The process of checking whether an arrow has hit the circle is carried out by a separate function called _in_unit_circle. This uses the old "square on the hypotenuse is equal to...", the values of x and y being "the other two sides" and the line from the centre of the circle to x,y being the hypotenuse. If the hypotenuse is <= 1 then the point is inside the circle, otherwise it is outside.

That's stochasticpi.py finished so let's write a main function to try it out.


import stochasticpi

def main():

    Here we start the stochastic Pi simulation.
    Arguments are total number of iterations and interval between showing results.

    print("--------------------------------------\n| code-in-python.com - Stochastic Pi |\n--------------------------------------\n")

    stochasticpi.start(10000000, 1000000)



Just a single line in main to call the start function, so run the program with this command:

Running the program

python3.6 main.py

The output is:

Program Output

| code-in-python.com - Stochastic Pi |

Intermediate estimate of Pi after 1000000 arrows: 3.1415560000000000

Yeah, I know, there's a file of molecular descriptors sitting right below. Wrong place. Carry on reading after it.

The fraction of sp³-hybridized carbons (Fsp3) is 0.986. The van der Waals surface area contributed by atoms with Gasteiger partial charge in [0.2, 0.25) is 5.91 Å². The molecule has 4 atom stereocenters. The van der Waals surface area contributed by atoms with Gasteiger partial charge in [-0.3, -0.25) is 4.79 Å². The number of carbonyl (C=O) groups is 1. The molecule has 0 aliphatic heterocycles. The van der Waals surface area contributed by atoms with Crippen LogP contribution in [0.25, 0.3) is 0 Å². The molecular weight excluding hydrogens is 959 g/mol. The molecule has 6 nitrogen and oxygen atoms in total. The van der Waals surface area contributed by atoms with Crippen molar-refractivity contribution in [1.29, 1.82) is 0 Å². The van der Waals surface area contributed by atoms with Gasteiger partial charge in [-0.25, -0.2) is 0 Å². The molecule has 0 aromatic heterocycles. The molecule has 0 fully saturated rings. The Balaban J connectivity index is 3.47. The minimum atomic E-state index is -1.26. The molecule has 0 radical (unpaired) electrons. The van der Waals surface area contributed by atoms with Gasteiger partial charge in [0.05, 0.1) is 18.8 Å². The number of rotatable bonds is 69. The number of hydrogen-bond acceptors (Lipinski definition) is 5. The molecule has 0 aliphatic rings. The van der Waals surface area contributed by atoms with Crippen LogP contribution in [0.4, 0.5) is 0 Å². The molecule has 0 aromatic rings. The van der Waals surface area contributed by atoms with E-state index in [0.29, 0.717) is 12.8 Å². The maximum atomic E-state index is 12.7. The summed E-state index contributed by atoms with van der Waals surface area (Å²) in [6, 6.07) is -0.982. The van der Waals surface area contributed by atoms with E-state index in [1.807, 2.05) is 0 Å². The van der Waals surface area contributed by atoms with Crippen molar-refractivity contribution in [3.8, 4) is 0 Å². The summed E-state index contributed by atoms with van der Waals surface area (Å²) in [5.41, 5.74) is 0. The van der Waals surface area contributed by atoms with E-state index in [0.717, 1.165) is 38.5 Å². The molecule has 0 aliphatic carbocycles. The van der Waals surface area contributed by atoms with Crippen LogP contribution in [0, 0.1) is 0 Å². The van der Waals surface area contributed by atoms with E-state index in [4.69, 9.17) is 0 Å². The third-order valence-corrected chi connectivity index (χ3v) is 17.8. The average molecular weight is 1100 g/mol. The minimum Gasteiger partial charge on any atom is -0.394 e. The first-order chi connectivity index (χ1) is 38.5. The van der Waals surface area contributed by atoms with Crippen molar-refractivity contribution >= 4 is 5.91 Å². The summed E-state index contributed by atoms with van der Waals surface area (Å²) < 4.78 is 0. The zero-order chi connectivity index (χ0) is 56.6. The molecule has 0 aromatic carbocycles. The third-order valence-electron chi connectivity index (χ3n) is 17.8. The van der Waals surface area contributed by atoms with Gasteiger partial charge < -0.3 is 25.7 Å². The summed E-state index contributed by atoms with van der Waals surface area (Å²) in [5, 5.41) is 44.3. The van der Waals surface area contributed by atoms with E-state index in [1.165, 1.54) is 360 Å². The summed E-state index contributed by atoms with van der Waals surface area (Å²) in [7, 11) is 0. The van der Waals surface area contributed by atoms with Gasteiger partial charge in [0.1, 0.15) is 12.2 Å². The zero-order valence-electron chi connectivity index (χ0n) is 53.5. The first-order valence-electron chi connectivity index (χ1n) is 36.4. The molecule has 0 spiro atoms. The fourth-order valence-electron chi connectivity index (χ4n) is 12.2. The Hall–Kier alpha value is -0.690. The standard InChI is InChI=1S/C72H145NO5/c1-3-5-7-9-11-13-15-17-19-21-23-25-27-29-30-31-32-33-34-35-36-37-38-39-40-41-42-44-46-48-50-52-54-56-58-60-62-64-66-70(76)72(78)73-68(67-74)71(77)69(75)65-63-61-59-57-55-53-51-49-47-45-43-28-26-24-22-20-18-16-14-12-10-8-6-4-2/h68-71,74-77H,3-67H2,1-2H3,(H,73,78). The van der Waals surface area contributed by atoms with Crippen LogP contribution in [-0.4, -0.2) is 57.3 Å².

Intermediate estimate of Pi after 2000000 arrows: 3.1416279999999999
Intermediate estimate of Pi after 3000000 arrows: 3.1424853333333331
Intermediate estimate of Pi after 4000000 arrows: 3.1419850000000000
Intermediate estimate of Pi after 5000000 arrows: 3.1416784000000000
Intermediate estimate of Pi after 6000000 arrows: 3.1421006666666669
Intermediate estimate of Pi after 7000000 arrows: 3.1419268571428574
Intermediate estimate of Pi after 8000000 arrows: 3.1418119999999998
Intermediate estimate of Pi after 9000000 arrows: 3.1418320000000000
Intermediate estimate of Pi after 10000000 arrows: 3.1417028000000000
Final estimate of Pi after 10000000 arrows: 3.1417028000000000

Every run will be different and in this run I only got 3dp of accuracy despite using a million arrows. However, the purpose of this post was to demonstrate a technique rather than develop a practical solution.

Please follow this blog on Twitter for news of future posts and other useful Python stuff.